Thursday, September 4, 2008

Triggers

A few weeks ago Momo did a post about smells. Smells that bring back memories. She asked us. her readers, to try and name what smells made us remember. At the time, the only one I could really remember- and it was only because Momo brought it up herself- was the smell of the hospital from when the boy was in there. I cannot smell antiseptic or hand sanitizer without being brought back to those days instantly.

Since she wrote that post I have not been able to get it out of my head. Each time I smell something and it triggers a memory it brings me right back. It instantly reminds me of her post and makes me focus on the memory.

Lately, I've found that I've been remembering a lot more. But it's not just smells.

My triggers and smells and moments.

I walked into the gymnasium at the school in which I teach and I was immediately brought back to February of 1995. I teach at a school that has my high school alma mater as a rival. We both had, and have, incredible basketball teams. We fought each other on the soccer field and the softball field. We were rivals in every sense of the word.

My basketball career was cut short on the court at the school in which I currently teach. I was a freshman in high school. I was starting on the JV team and swinging up to the Varsity team regularly. I was really doing well. I had coaches that encouraged me. I was having a pretty good time after a rocky start with grades. I remember the ride in the school van to the game. Our coach was a psycho driver. The windows didn't open on the van all the way and he was a dipper. He would spit into a gatorade bottle and then open the van door to dump his "juice" out. It was gross.

I was the only one "Brave" enough to sit shot gun.

It was supposed to snow that night. My dad was meeting me at the game. We were all geared up and excited for this contest. It was going to be a great game most likely followed the next day by a snow day.

It was early in the game. Probably close to second quarter, maybe about halfway through. We were on offense. I was down on the post and I planted my left foot and was trying to get free. The point guard, a sophomore girl who was pretty ok but basketball was not her ticket to celebrity or college, was bringing the ball down and looking to me under the basket. She wanted to get the ball underneath so we could score.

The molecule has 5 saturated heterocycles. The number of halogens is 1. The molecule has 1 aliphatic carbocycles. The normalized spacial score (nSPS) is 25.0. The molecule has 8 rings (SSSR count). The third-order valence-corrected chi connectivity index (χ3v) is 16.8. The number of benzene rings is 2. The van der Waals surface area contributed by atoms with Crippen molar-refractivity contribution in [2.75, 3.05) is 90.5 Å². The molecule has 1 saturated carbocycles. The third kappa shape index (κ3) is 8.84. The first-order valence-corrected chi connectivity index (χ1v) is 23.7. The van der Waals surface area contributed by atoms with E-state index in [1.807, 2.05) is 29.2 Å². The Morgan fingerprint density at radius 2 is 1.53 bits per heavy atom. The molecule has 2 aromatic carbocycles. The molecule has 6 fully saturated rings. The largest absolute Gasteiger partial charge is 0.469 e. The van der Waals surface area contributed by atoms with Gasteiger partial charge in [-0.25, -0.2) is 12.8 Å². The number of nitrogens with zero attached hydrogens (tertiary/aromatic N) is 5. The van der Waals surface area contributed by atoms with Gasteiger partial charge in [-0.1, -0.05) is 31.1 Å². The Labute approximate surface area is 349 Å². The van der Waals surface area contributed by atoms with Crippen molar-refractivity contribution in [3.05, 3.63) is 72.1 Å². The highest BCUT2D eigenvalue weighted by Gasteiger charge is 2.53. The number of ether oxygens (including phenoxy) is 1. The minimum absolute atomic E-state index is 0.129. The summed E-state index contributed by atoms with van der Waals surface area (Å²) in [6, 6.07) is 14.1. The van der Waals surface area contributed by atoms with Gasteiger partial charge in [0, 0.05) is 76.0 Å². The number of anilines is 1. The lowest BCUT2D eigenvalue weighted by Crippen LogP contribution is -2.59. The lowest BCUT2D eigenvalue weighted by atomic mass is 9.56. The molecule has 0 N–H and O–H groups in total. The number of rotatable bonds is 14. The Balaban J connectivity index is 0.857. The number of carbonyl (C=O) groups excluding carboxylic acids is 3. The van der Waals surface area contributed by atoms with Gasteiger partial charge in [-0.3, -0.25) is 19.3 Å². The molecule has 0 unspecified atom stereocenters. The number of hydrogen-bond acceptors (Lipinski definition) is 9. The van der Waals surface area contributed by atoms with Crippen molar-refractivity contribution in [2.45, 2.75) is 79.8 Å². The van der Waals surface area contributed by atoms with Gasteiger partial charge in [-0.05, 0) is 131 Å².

I was ready. Planted. I pivoted. And that was it.

The action was so fluid and effortless I don't remember how it even happened. I had made that move a million times before and never had the end result be what it was. I twisted, my leg twisted and yet it didn't. I wanted it to twist. I wanted it to turn towards the ball and be ready to turn and make the layup.

No. Such. Luck.

My leg stayed where it was, my knee did not. That was it. I was done. I was on the floor and could see that everything was wrong with my left leg. Things were in places where they were not supposed to be. I remember screaming. I remember the pain. I remember the sounds. I remember the way the bleachers looked full of people from my spot on the floor. I remember all of it.

Everytime I walk back into that gym and I smell it. The smell of varnish mixed with sweat. I remember. It's my trigger. It's my reminder of when I first allowed fear to take over.

I tried to get back in the game that night. No one would let me. I spent weeks on crutches and in therapy. I sat at practices and eagerly awaited the day that I could return. It did not come that season. I was not allowed to return my freshman season.

I chose not to return my sophomore. My fear of injury and pain and failure wouldn't permit me to. I wouldn't allow myself.